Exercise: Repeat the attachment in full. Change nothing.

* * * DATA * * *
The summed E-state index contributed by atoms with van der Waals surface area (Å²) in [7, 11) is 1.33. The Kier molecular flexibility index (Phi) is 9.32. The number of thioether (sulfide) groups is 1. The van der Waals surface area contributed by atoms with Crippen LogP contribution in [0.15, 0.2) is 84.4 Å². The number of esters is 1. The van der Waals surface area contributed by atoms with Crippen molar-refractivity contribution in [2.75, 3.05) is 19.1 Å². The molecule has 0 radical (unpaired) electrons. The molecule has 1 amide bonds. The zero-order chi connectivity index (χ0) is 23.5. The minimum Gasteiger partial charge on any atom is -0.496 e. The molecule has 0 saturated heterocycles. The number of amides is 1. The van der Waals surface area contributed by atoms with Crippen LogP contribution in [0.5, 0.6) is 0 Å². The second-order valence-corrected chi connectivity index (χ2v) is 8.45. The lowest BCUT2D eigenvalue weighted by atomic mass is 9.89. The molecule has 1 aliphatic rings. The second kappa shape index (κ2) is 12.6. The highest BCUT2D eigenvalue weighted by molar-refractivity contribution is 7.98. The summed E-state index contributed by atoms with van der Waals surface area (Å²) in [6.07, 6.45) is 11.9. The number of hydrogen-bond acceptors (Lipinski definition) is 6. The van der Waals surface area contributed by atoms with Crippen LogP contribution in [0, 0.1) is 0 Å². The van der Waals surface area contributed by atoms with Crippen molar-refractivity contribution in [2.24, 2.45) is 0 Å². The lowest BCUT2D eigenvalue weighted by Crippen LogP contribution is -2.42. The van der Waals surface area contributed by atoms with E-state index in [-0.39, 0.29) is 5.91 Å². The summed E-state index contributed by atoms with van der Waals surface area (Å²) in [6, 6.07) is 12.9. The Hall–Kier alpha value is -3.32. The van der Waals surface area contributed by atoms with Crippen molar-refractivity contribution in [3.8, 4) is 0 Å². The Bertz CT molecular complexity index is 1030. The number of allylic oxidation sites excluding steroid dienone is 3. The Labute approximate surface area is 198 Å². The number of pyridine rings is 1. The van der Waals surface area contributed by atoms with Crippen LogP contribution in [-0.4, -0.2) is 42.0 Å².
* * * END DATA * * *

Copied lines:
The summed E-state index contributed by atoms with van der Waals surface area (Å²) in [7, 11) is 1.33. The Kier molecular flexibility index (Phi) is 9.32. The number of thioether (sulfide) groups is 1. The van der Waals surface area contributed by atoms with Crippen LogP contribution in [0.15, 0.2) is 84.4 Å². The number of esters is 1. The van der Waals surface area contributed by atoms with Crippen molar-refractivity contribution in [2.75, 3.05) is 19.1 Å². The molecule has 0 radical (unpaired) electrons. The molecule has 1 amide bonds. The zero-order chi connectivity index (χ0) is 23.5. The minimum Gasteiger partial charge on any atom is -0.496 e. The molecule has 0 saturated heterocycles. The number of amides is 1. The van der Waals surface area contributed by atoms with Crippen LogP contribution in [0.5, 0.6) is 0 Å². The second-order valence-corrected chi connectivity index (χ2v) is 8.45. The lowest BCUT2D eigenvalue weighted by atomic mass is 9.89. The molecule has 1 aliphatic rings. The second kappa shape index (κ2) is 12.6. The highest BCUT2D eigenvalue weighted by molar-refractivity contribution is 7.98. The summed E-state index contributed by atoms with van der Waals surface area (Å²) in [6.07, 6.45) is 11.9. The number of hydrogen-bond acceptors (Lipinski definition) is 6. The van der Waals surface area contributed by atoms with Crippen LogP contribution in [0, 0.1) is 0 Å². The van der Waals surface area contributed by atoms with Crippen molar-refractivity contribution in [2.24, 2.45) is 0 Å². The lowest BCUT2D eigenvalue weighted by Crippen LogP contribution is -2.42. The van der Waals surface area contributed by atoms with E-state index in [-0.39, 0.29) is 5.91 Å². The summed E-state index contributed by atoms with van der Waals surface area (Å²) in [6, 6.07) is 12.9. The Hall–Kier alpha value is -3.32. The van der Waals surface area contributed by atoms with Crippen molar-refractivity contribution in [3.8, 4) is 0 Å². The Bertz CT molecular complexity index is 1030. The number of allylic oxidation sites excluding steroid dienone is 3. The Labute approximate surface area is 198 Å². The number of pyridine rings is 1. The van der Waals surface area contributed by atoms with Crippen LogP contribution in [-0.4, -0.2) is 42.0 Å².